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Catalina Island- Toyon Bay (Flanagan)

Reviewed by: Katie Flanagan, Teacher at Alice C. Stelle Middle School

Location: Address:
1 Toyon Bay Rd, Avalon, CA 90704 (310) 510-1622 ()
                 GPS Coordinates: 33.375266,-118.355141
                 Click here to see on a map
Description:
    The Catalina Island Marine Institute (CIMI) is a non-profit outdoor educational organization dedicated to inspiring environmental awareness in people of all ages. The camp was started by a school teacher who was fed up with not being able to take students out into the environment and actually experience what they were learning.  In the beginning, he would bring animals out from the ocean in the morning and students would come out to Catalina and see the animals in buckets. It has since evolved into several camps including CIMI and Astrocamp.
   
The trip at our school is open to all honors society 7th grade students.  Around 115 students go from our school along with around 10 teachers as chaperons.  Students take a bus, then a boat over to Toyon Bay on Catalina Island and stay 2 nights and 3 days.  Throughout the trip, students are assigned a leader who teachers them a ton about marine biology and they get to snorkel, pet sharks, and dissect squid. Students pay their own way and the trip costs $315.
    It is hard to describe the site, I hope the pictures show a little about the camp.  For a brief overview, the camp is comprised of dorms, a dining room, a large field for free time, a dive deck and several classrooms with various pieces of equipment, aquariums, screens, microscopes, and animals depending on the content in them.  I am always amazed at the amount of hands on learning that goes on here and also the amount of technology that is used for being such a remote site. 

The following is a link to the camp's website.

Audience:
  • A Biology Teacher should take this field trip because there are so many hands-on opportunities to learn about the field of marine biology. 
  • 7th Grade and 9th Grade students should come to this camp because the main topic of study is Biology and that goes right along with what the students are learning in class.
  • If you are unable to take the students on a field trip to CIMI, summer camps are also available and could be recommended to students who show an interest in marine biology.
Science Concepts Addressed:
  • Algae Lab:  Students learn what types of foods have algae in them, why algae is so important in relation to photosynthesis, and how to classify organisms.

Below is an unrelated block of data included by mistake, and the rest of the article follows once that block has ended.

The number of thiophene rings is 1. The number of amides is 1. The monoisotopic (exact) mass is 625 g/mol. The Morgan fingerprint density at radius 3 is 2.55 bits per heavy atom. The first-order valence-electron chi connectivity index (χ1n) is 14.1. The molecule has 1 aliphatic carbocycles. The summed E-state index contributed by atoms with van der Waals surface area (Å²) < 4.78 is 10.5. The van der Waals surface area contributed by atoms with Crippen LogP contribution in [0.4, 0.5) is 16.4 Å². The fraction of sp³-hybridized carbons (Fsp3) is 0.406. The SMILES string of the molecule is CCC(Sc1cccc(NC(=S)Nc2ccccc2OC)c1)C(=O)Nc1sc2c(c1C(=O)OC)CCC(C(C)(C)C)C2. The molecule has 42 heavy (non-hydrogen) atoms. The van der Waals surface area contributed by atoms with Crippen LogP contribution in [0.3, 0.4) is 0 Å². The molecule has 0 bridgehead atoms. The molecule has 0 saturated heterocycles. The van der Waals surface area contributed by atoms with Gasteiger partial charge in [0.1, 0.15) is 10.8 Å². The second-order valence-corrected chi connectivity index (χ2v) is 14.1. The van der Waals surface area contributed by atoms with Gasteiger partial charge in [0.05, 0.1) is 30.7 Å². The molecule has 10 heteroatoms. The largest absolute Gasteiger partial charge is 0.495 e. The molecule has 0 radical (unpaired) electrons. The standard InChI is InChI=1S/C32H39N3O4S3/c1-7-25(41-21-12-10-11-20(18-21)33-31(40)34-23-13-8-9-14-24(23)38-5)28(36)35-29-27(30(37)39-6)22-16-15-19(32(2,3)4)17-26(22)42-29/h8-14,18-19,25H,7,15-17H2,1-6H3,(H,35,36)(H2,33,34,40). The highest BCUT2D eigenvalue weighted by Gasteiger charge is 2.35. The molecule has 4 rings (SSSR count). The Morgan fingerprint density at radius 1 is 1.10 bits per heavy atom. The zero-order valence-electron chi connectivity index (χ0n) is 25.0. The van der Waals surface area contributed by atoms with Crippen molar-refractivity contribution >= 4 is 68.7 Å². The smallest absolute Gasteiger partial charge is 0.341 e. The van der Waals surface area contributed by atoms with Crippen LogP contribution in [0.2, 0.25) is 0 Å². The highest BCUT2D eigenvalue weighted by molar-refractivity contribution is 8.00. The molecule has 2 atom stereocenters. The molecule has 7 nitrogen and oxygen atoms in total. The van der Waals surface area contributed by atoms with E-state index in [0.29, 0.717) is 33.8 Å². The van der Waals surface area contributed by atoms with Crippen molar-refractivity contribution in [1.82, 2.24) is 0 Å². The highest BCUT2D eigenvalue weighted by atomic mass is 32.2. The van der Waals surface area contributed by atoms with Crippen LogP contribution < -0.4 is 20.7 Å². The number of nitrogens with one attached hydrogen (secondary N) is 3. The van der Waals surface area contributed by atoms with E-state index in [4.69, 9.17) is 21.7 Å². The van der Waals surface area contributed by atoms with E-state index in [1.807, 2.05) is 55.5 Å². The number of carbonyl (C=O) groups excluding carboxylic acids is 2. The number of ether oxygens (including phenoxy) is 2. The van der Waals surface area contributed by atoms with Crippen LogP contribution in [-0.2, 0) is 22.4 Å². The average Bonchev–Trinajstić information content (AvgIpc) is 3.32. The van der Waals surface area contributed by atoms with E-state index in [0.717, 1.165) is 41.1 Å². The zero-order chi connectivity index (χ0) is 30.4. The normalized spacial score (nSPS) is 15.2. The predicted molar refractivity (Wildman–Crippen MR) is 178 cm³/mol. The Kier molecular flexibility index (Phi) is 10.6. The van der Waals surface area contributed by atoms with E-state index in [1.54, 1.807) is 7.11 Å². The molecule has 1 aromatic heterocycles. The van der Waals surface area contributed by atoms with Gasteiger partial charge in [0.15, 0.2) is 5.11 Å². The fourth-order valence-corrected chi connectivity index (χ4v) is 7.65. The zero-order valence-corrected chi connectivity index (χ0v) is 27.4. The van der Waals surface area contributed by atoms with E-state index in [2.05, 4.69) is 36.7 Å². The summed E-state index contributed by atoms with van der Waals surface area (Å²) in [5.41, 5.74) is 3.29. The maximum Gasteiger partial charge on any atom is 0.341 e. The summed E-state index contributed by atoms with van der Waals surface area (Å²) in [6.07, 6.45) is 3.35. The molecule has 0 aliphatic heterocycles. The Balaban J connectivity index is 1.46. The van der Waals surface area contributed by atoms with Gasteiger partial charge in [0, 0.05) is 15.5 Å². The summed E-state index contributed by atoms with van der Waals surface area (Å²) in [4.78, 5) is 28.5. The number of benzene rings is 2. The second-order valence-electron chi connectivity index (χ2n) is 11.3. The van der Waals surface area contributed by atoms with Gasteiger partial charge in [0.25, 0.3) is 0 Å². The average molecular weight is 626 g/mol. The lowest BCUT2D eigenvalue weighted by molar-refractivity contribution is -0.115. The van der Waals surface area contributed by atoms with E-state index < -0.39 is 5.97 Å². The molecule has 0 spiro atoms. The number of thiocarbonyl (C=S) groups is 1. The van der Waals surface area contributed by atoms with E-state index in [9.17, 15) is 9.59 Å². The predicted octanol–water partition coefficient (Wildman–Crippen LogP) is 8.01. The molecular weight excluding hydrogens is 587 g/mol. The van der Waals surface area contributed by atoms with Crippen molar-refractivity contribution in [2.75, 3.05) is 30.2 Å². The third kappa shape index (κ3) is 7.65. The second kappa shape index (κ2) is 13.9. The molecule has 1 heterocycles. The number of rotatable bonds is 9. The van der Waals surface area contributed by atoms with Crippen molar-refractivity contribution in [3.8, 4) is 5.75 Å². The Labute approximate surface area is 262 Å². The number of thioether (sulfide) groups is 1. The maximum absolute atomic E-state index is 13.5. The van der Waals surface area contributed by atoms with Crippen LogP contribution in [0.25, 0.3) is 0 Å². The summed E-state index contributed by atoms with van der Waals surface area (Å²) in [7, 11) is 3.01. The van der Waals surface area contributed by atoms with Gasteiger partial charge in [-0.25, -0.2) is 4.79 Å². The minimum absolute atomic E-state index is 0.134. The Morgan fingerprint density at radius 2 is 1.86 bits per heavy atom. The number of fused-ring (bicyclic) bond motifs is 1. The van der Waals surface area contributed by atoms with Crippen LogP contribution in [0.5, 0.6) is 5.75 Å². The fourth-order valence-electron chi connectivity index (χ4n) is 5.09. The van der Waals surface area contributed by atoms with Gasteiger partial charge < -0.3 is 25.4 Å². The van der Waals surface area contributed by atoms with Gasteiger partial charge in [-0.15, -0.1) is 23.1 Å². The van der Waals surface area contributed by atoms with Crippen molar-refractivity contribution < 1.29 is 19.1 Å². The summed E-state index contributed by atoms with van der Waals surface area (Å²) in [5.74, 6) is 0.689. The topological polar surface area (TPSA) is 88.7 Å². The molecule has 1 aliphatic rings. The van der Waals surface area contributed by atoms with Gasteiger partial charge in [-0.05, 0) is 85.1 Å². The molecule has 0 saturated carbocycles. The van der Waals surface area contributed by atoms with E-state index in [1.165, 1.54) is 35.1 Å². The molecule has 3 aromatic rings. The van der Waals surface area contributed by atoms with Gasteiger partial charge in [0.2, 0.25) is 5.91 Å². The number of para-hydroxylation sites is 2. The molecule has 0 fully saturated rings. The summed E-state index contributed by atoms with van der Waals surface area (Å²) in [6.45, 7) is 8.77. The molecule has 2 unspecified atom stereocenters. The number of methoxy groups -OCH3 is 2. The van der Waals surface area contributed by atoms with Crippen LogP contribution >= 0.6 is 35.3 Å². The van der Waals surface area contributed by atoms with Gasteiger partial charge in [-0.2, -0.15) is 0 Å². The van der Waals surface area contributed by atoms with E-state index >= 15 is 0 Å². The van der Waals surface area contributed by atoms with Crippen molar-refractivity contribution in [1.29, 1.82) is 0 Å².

• Marine Mammal Lab:  Students learn about characteristics of marine mammals and how humans effects marine mammals when they are uneducated about throwing trash in the oceans

  • Fish Lab:  Students learn about habitats for fish, defense mechanisms, and classifying fish 

  • Shark Lab:  Students learn about the senses sharks have, the types of sharks, and where sharks are usually found. 
    
   


  • Ocean Lab:  Students learn about oceanography and come up with various studies that can be done relating to the ocean including salinity, visibility, temperature, and why different animals live in different areas of the ocean.

  • Plankton Lab:  Students use microscopes to sea live plankton and discover the types of plankton, where it is on the food chain, and what some plankton grow in to as they get older. 
 
  


  • Invertebrate Lab: Students learn about the three types of skeletal systems (exoskeleton, endoskeleton, and hydro static) that invertebrates have and they get to classify animals that they get to touch into the different categories.
  
  



  • Snorkel:  Students get two opportunities to see all that they are learning about in the labs in the animals natural habitats. 

  • Hikes:  Students get to get some exercise and get out in nature.  On this hike they actually got to see a decaying bison that was alive in camp just last year. 
  • Squid Dissection:  In one of the night programs they get to dissect a squid and learn all about the parts, functions, and defense mechanisms.


Study Guide
:  On this trip, students are put into groups with a counselor leading each group of about 15 students. The counselors all have at least bachelor's degrees in some science discipline. Because the counselor is leading the group, they are responsible for leading the students through tasks, questions, and guiding them through each of the stations, therefore there is no need to a study guide for the students to use.  However, a booklet is given to the students for them to take extra notes throughout the three day trip.
  • Tasks:  Students are given tasks at each of the stations on this field trip.  For example, in the squid dissection, they are lead through which cuts to make and what each of the parts are called and used for.
  • Observations: Students are not able to go to this field trip on their own, therefore all observational questions will also be lead by the counselor. 
For additional information

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Katie Flanagan,
Dec 9, 2011, 4:39 PM
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